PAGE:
Although there is debate of whether these can be measured fully, attitudes have been assessed with the implicit association test (IAT). The test claims to measure people's implicit associations to certain groups or races. But the controversy lies on whether it does predict people's future behaviors. Some claim that the IAT does predict if someone will act differently towards a certain group others believe there is not enough evidence to assure this will happen.
It is not well known how these are developed many believe that they come from past experiences, pleasant experiences or unpleasant ones can influence how a person's attitudes are formed towards a specific thing. This explanation implies that attitudes could be unpleasant if the previous experience was also an unpleasant one, they can also be formed because of early experiences in the early stages of life. Another possible explanation is the fact that implicit attitudes can also stem from affective experiences, there is evidence that the amygdala is involved in affective or emotional reactions to stimuli. A third explanations involves cultural biases, this was shown in a study done by Greenwald, McGhee, and Schwartz (1998) that in-group bias was more prevalent when the in-group was more in tune with their ancestral culture (for example knowing the language).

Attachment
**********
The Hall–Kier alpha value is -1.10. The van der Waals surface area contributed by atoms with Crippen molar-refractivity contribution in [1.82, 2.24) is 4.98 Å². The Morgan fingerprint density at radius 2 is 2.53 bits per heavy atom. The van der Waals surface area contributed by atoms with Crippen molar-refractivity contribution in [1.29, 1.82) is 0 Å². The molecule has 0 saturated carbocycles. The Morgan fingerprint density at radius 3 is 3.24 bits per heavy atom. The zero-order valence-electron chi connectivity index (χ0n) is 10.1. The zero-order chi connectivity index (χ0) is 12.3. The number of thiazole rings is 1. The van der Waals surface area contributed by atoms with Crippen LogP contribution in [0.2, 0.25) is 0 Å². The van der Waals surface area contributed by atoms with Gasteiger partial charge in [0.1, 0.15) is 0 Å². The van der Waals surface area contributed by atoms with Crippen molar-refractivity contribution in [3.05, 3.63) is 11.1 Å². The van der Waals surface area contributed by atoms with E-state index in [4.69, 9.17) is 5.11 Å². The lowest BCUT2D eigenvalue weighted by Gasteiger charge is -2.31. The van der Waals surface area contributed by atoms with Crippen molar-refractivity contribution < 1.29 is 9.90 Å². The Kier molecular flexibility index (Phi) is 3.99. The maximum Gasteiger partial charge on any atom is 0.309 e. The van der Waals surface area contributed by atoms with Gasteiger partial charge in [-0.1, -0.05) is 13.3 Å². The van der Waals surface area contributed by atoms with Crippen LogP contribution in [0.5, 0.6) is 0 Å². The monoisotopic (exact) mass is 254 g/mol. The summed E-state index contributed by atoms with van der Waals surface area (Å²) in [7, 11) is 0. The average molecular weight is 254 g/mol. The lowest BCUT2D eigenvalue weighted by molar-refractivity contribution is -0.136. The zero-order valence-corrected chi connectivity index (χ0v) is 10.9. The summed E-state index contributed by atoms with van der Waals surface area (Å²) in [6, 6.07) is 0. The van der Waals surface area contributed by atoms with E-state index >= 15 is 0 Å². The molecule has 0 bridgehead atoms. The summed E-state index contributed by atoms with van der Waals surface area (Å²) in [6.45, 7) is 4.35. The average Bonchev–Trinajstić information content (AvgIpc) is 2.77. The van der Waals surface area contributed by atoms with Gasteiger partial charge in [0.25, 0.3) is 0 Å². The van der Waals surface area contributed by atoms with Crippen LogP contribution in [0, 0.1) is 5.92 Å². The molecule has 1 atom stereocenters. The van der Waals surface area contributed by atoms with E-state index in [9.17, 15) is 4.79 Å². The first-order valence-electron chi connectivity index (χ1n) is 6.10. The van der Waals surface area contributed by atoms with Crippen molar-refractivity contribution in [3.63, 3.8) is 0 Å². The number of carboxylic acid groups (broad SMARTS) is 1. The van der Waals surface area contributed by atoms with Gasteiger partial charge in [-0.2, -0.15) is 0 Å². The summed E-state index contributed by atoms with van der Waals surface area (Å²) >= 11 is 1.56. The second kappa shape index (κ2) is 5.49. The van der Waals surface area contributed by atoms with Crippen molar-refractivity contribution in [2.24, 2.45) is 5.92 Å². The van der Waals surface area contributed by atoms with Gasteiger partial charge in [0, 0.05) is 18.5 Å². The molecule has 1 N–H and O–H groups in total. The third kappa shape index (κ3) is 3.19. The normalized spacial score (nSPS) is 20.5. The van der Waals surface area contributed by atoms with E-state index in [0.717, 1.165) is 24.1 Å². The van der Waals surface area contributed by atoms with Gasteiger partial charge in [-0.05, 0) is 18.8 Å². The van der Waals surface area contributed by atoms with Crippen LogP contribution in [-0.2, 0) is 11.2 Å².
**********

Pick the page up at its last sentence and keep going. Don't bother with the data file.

Evidence suggests that early and affective experiences might affect implicit attitudes and associations more than the other explanations provided.
This section's tone or style may not reflect the encyclopedic tone used on Wikipedia. (May 2016) (Learn how and when to remove this template message)
There are scenarios when we act on something and then think back about handling it in different situation or manner. That is implicit cognition coming into play, the mind will then go based on ethical and similar situations when interacting with a certain thought. Implicit cognition and its automated thought process allows a person to decide something out of impulse. It is often defined as an involuntary process where tasks are easily absent of consciousness. There are plenty of factors that influence behaviors and thought processes. Such as social learning, to stigmas, and two major aspects of implicit and explicit cognition. Implicit on one hand is obtained through social aspects and association, while explicit cognition is gained through propositional attitudes or beliefs of certain thoughts, Implicit cognition can be incorporated with a mixture of attention, goals, self-association, and at times even motivational processes. Researchers have used different methods to test these theories of behavior correlation with implicit cognition. Using Implicit Association Tests (ITA's) is a method that is significantly used, according to Fazio & Olsen (2003) and Richetin & Richardson (2008). Since published, approximately ten years or so, it has been widely used influencing research on implicit attitudes. Implicit cognition is a process based on automatic mental interpretations. It's what a person really thinks, yet is not consciously aware of. Behavior is then affected, usually causing negative influences, both theoretically and empirical reasons presume that automatic cognitive processes are contributed to aggressive behaviors.